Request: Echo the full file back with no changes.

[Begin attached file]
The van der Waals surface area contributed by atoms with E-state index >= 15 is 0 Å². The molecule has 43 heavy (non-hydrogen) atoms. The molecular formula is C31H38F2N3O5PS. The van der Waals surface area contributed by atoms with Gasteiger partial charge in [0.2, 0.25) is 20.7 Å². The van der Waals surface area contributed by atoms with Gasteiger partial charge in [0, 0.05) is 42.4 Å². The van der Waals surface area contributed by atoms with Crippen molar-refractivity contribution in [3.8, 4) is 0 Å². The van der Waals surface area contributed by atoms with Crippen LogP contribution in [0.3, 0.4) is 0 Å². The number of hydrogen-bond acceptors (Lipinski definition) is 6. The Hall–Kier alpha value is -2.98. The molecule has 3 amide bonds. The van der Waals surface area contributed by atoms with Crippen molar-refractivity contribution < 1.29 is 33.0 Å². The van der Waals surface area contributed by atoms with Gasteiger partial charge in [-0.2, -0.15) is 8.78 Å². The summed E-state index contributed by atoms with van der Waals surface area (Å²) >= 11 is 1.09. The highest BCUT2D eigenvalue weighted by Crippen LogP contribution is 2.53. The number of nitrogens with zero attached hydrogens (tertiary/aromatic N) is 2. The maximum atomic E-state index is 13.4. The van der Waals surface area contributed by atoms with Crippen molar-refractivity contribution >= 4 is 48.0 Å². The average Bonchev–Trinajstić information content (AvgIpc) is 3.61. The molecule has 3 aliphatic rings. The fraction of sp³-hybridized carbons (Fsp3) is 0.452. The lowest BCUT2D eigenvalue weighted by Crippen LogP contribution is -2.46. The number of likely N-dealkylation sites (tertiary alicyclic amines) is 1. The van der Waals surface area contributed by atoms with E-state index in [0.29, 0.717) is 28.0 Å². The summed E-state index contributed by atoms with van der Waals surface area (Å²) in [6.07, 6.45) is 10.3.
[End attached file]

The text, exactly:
The van der Waals surface area contributed by atoms with E-state index >= 15 is 0 Å². The molecule has 43 heavy (non-hydrogen) atoms. The molecular formula is C31H38F2N3O5PS. The van der Waals surface area contributed by atoms with Gasteiger partial charge in [0.2, 0.25) is 20.7 Å². The van der Waals surface area contributed by atoms with Gasteiger partial charge in [0, 0.05) is 42.4 Å². The van der Waals surface area contributed by atoms with Crippen molar-refractivity contribution in [3.8, 4) is 0 Å². The van der Waals surface area contributed by atoms with Crippen LogP contribution in [0.3, 0.4) is 0 Å². The number of hydrogen-bond acceptors (Lipinski definition) is 6. The Hall–Kier alpha value is -2.98. The molecule has 3 amide bonds. The van der Waals surface area contributed by atoms with Crippen molar-refractivity contribution < 1.29 is 33.0 Å². The van der Waals surface area contributed by atoms with Gasteiger partial charge in [-0.2, -0.15) is 8.78 Å². The summed E-state index contributed by atoms with van der Waals surface area (Å²) >= 11 is 1.09. The highest BCUT2D eigenvalue weighted by Crippen LogP contribution is 2.53. The number of nitrogens with zero attached hydrogens (tertiary/aromatic N) is 2. The maximum atomic E-state index is 13.4. The van der Waals surface area contributed by atoms with Crippen molar-refractivity contribution >= 4 is 48.0 Å². The average Bonchev–Trinajstić information content (AvgIpc) is 3.61. The molecule has 3 aliphatic rings. The fraction of sp³-hybridized carbons (Fsp3) is 0.452. The lowest BCUT2D eigenvalue weighted by Crippen LogP contribution is -2.46. The number of likely N-dealkylation sites (tertiary alicyclic amines) is 1. The van der Waals surface area contributed by atoms with E-state index in [0.29, 0.717) is 28.0 Å². The summed E-state index contributed by atoms with van der Waals surface area (Å²) in [6.07, 6.45) is 10.3.